message he wae charged with. The rain poured The preacher's voice rose, and rang with a peculiar clash that set nerves to tingling witb its suggestion of 3 word-like i'orce Presently, vh;le the eon gregarion sanr he came down from the plat form and walked among the crowd, speaking to them, right and left, calling some oi them by name and exhorting them personally. As he made his way between the rear benches to speak to a sobbing woman, his quick eye caught sight of Carleon leaning near the window on the outside . A mbmeat a^ter he came to the window. ' Come in, my friend/ he said. ' There's plenty of room in ihe Lord's ark without hanging on the outside guards/ Ho suddenly recognised Carleon; his eyes kindled, and he laid a strong grasp on Carleon's shoulder. - * Ah ! mv brother/ he said, * I knew the hand of ths Lcrd was upon you. His spirit is at war with Apollyon in. your breast Yield to him. Come over and jion our army of recruits for the great light.' Carleon shook the preacher's hand from his shoulder. ?» ? ' Leave me alone/ he said ' J want none of your cant. Go back and humbug jour set in yonder. I stopped here for shelter, not for your ravings ' * Ton stopped because the angel of the Lord stayed vour steps as it' did Saul of Tarsus- I'll leave you now, but I shall ralk to you again Boon- I will come to see you.9 'You can spare yourself the trouble/ Carleon answered. *I will not see you/ * You assuredly will/ said Sam Brown, turning off and joining in the ringing chorus'
of the hymn the congregation was singing The rain ceased to pour, though the sky was still black and the lightning leaped out at intervals. 4 Come/ said Kildee to Si. Peter. ' Stay ; let me get you a cab,' Carleon interposed But Kildee stopped him. Sheeaid, decis ively that she preferred to -walk. A
' May I not bear you company ? It is hardly safe for you to be in the streets at rhis hour with only this irresponsible creature,' he said, wjadering at himself for the timidity with which he — Carieon— made the request: of this little iruit~-eel:er. 4 1 am not afraid/ she answered, I have not far to gc..' And eho added tearing he might think it strange she should be oat at this time of night, ' L have beaa nursing some of the sick at Factory Bow.' ' I know it,' he said And then with a slight sneer in his tones ? ' It se^ms to me your exemplary guardian, Heathcliff, is not over-eareful of you to let von do such a thing and to allow you to ej£pos3yoar--eif on such a night — * * It was by my own wish that I went to nurse some of the fever patients,' Kildee said, coldly. 4 And my beii;g out to-ni^ht is an accident. Grood night, sir.' He put his lar^e sil* umbrella into St. Peter's hands as the two descended the ch.irch steps It was still drizzling rain, and he forsaw that another shower would overfca e the girl and her charge. Another shower did come and it found Kildee and her companion on the street, farther from their destination than before. Somehow in the mist and gloom and the confusion of thojgit foF owing up n the interview with Carleon, she lost her way. Had «be trusted .to St. Peter, he would have taken her straight to Mme. Jean's, but she had hold of bis hand and he gave himself up t j her guidance A gu-^t ,f rain, the wildest vet;, dashed blindinjy into their faces The wind made the umbrella useless St. Peter had given it up to Kiidee. while he wra ped his coat about his beloved fiddle Kildee looked about her. She was near a house that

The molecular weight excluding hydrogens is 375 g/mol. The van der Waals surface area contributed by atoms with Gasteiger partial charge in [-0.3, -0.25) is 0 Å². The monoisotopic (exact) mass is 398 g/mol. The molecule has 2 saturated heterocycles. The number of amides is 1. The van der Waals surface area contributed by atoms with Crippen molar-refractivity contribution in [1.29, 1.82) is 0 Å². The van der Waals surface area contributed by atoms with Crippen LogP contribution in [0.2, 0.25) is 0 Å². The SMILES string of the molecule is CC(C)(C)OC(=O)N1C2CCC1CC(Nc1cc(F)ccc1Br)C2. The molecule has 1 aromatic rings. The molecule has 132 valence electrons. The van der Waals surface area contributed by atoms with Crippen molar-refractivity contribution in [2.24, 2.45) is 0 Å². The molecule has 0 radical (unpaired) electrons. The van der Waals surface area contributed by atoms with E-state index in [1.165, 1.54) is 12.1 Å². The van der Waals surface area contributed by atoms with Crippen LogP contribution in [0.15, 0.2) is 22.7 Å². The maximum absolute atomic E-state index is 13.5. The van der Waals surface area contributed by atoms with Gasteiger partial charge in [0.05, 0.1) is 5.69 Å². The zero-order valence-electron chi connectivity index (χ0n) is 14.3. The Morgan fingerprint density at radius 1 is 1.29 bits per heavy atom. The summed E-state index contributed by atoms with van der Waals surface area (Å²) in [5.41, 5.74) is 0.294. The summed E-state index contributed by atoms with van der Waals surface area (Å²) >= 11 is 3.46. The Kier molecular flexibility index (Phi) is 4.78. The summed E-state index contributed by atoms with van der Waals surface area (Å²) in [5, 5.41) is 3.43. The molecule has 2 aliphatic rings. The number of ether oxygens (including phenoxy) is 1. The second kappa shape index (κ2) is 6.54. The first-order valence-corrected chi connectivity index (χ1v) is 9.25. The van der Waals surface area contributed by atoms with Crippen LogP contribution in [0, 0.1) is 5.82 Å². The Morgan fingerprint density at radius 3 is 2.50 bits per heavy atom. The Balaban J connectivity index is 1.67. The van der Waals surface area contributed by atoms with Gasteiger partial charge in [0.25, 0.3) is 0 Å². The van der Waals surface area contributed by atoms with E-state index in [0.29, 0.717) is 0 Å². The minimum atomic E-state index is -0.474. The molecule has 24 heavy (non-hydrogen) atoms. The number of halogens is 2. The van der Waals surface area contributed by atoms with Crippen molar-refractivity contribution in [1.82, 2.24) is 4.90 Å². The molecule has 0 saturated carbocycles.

sercmea unoccupiea xusrs was no JJ^nt to be seen in it, and by tbe gleam of tiiat distant * tree c lamp she saw that it fcore the greea placard which meant ' for sale ' She hurriedly tried the gae, found it un latched, and went in, followed by St. Pe;er. They found shelter in the old, vine-hong piazza They sat on the floor lor they wore weary, and St Peter req lired to be soothed. Presently a curriaffa Mas driien to the door. They had seen the carria e standing a little further on under the shelter of a thick- leaved tree that grew* on the side walk. Was it waiting for someone who was in this dark, unoccupied house ? Kildee could hear tbe driver muttering and the horses stamping the wet street. Directly she heard luct steps coming along the hall inside ; the door was softly opened and two mufiled figures came out. They were Hazard Hall and Mi?s Montcalm.' They stoad waiting until the shower had passed, never suspecting the presence of the tiro who sat near them, con eeaied by the gloom and the shadows of the Vines. It was then that KilJee heard Hazard ex press his intention to search the Bed Mouse and bring; Heatheiiff's * guilty secret ' to ii ht She had no idea what this secret was ; she had no dis ; rust of Heathcliff. She never once s,ave credence to the thought that he could be ' guilty ' of anything evil or dishonorable ' It is an enemy plotting to injure him ; I detect revengful triumph in his tones/ thought the girl. * As early as possible to-morrow 'I will see him and warn him,' said the girl to herself. (to be contintted.)